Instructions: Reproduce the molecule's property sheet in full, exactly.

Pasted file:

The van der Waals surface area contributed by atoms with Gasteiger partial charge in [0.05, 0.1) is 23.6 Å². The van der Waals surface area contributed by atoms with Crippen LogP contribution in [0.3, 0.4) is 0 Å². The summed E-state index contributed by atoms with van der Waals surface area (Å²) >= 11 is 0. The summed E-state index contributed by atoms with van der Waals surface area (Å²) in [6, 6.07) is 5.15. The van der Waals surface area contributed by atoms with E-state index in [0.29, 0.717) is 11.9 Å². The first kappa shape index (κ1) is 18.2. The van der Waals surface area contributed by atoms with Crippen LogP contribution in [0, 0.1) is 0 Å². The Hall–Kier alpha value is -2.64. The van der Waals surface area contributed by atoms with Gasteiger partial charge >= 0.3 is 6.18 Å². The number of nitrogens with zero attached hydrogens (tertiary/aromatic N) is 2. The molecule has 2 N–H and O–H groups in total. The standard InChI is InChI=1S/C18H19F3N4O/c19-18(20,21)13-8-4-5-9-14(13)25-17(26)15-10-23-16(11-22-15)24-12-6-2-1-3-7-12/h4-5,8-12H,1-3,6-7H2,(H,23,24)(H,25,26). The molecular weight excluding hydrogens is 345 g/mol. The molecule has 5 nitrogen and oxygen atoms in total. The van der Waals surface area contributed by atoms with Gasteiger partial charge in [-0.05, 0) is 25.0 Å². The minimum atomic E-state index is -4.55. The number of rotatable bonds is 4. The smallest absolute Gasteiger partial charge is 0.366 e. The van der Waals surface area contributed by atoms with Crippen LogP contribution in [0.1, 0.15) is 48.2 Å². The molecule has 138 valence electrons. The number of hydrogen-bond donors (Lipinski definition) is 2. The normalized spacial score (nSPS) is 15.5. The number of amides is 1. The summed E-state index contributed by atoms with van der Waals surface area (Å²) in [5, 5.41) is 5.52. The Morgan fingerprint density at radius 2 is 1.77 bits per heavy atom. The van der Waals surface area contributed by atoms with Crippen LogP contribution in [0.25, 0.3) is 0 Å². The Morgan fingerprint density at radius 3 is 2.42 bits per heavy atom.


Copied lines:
The van der Waals surface area contributed by atoms with Gasteiger partial charge in [0.05, 0.1) is 23.6 Å². The van der Waals surface area contributed by atoms with Crippen LogP contribution in [0.3, 0.4) is 0 Å². The summed E-state index contributed by atoms with van der Waals surface area (Å²) >= 11 is 0. The summed E-state index contributed by atoms with van der Waals surface area (Å²) in [6, 6.07) is 5.15. The van der Waals surface area contributed by atoms with E-state index in [0.29, 0.717) is 11.9 Å². The first kappa shape index (κ1) is 18.2. The van der Waals surface area contributed by atoms with Crippen LogP contribution in [0, 0.1) is 0 Å². The Hall–Kier alpha value is -2.64. The van der Waals surface area contributed by atoms with Gasteiger partial charge >= 0.3 is 6.18 Å². The number of nitrogens with zero attached hydrogens (tertiary/aromatic N) is 2. The molecule has 2 N–H and O–H groups in total. The standard InChI is InChI=1S/C18H19F3N4O/c19-18(20,21)13-8-4-5-9-14(13)25-17(26)15-10-23-16(11-22-15)24-12-6-2-1-3-7-12/h4-5,8-12H,1-3,6-7H2,(H,23,24)(H,25,26). The molecular weight excluding hydrogens is 345 g/mol. The molecule has 5 nitrogen and oxygen atoms in total. The van der Waals surface area contributed by atoms with Gasteiger partial charge in [-0.05, 0) is 25.0 Å². The minimum atomic E-state index is -4.55. The number of rotatable bonds is 4. The smallest absolute Gasteiger partial charge is 0.366 e. The van der Waals surface area contributed by atoms with Crippen LogP contribution in [0.1, 0.15) is 48.2 Å². The molecule has 138 valence electrons. The number of hydrogen-bond donors (Lipinski definition) is 2. The normalized spacial score (nSPS) is 15.5. The number of amides is 1. The summed E-state index contributed by atoms with van der Waals surface area (Å²) in [5, 5.41) is 5.52. The Morgan fingerprint density at radius 2 is 1.77 bits per heavy atom. The van der Waals surface area contributed by atoms with Crippen LogP contribution in [0.25, 0.3) is 0 Å². The Morgan fingerprint density at radius 3 is 2.42 bits per heavy atom.